- Mexico’s Navy announced the capture of a man suspected to be a leader of the Zetas drug gang in the Gulf city of Veracruz. Carlos "El Bam Bam" Pitalua was arrested along with five other alleged Zetas, in what looks like a sign that the government’s decision to send federal troops into the port city is having an impact. The city and state of Veracruz have become a focal point of the drug war in recent months, with high-profile incidents like the dumping of 35 dead bodies on a city street in September. This has been attributed to a clash between the Zetas, who have long held the state, and rival groups seeking to dislodge the unpopular and highly violent gang.
- In more on Mexico’s drug war, the Washington Post looks at the long search for Joaquin “El Chapo” Guzman, the Sinaloa Cartel strongman who has evaded capture since skipping prison in 2001. The Post argues that Mexico’s most-wanted man is living comfortably, “though he is in hiding, he is not on the run.” The Calderon government is increasingly keen to catch Guzman, as the president’s six year term comes to an end. According to the Post’s sources, “Mexico now operates at least three full-time capture-kill units solely dedicated to ending the reign of Guzman.” This does not seem to fit with the relaxed attitude apparently shown by the authorities when Chapo’s wife reportedly traveled to the U.S. to give birth. When the New York Times asked Calderonwhy she had not been stopped and questioned, he turned the question back round on U.S. border officials. This kind of response does not help assuage suspicions that elements in the Mexican government have some degree of complicity with Guzman.
- The Miami Herald reports on Cuba’s army, which has been leaderless since the death of Castro loyalist General Julio Casas on September 3. The newspaper looks at various potential candidates for the role, pointing out that the decision is a crucial one for Raul Castro, as the chosen successor will “instantly become the second most powerful leader on the island … Whoever Raul ultimately selects could easily be the man who will lead post-Castro Cuba in to a new era.”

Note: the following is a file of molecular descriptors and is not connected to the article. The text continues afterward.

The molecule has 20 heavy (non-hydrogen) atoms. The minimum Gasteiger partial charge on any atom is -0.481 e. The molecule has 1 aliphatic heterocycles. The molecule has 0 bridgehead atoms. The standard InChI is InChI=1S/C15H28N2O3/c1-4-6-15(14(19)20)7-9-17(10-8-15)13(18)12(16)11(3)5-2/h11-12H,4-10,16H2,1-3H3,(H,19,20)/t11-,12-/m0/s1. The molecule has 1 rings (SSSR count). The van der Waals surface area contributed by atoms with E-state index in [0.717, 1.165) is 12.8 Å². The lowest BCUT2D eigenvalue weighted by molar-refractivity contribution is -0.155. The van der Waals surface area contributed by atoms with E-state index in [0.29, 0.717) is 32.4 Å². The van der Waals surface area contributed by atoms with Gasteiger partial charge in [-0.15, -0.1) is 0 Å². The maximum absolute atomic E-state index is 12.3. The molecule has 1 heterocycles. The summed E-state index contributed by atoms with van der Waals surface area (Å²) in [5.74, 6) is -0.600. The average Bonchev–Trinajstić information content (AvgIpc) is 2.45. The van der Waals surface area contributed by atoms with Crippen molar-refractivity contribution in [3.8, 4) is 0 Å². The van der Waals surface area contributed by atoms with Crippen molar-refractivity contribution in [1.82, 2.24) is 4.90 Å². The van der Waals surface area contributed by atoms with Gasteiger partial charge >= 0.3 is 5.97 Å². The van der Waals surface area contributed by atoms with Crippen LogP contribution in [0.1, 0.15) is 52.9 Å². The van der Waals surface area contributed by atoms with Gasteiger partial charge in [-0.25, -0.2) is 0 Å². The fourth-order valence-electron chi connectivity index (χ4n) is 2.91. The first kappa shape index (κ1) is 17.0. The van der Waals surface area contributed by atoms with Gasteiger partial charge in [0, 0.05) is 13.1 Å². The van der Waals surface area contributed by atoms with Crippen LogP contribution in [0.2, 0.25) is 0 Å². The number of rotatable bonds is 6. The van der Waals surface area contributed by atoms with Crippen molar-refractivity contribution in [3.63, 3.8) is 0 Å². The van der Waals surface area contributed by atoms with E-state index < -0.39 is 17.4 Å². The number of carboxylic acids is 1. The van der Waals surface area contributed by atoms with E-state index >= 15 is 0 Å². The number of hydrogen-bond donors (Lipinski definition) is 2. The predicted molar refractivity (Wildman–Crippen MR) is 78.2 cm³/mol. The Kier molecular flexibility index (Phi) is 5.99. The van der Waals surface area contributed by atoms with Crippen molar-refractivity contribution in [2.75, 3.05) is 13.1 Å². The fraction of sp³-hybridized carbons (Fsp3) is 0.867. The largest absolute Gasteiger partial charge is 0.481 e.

- Also in the Miami Herald is an article on Brazil and Uruguay’s efforts to punish crimes committed while the countries were under dictatorships. As noted in earlier posts, this week Uruguay’s Senate overturned an amnesty for crimes of state officials during the 1973-1985 military dictatorship, while Argentine courts sentenced 12 former military and police officers including “Angel of Death” Alfredo Astiz, to long jail terms. For the Miami Herald, this signifies that the two countries are “catching up” to their neighbors, Argentina and Paraguay, which have convicted many former officials for their actions under repressive regimes.
- On Cristina Kirchner’s re-election victory, the Washington Post asks whether the Argentine ruler will “use her new mandate to crush opponents or to adopt a more tolerant course.” The newspaper leans towards the former, pointing out that the Kirchner government has done its best to destroy the country’s two most important newspapers, and persecuted economists who contradict the official line.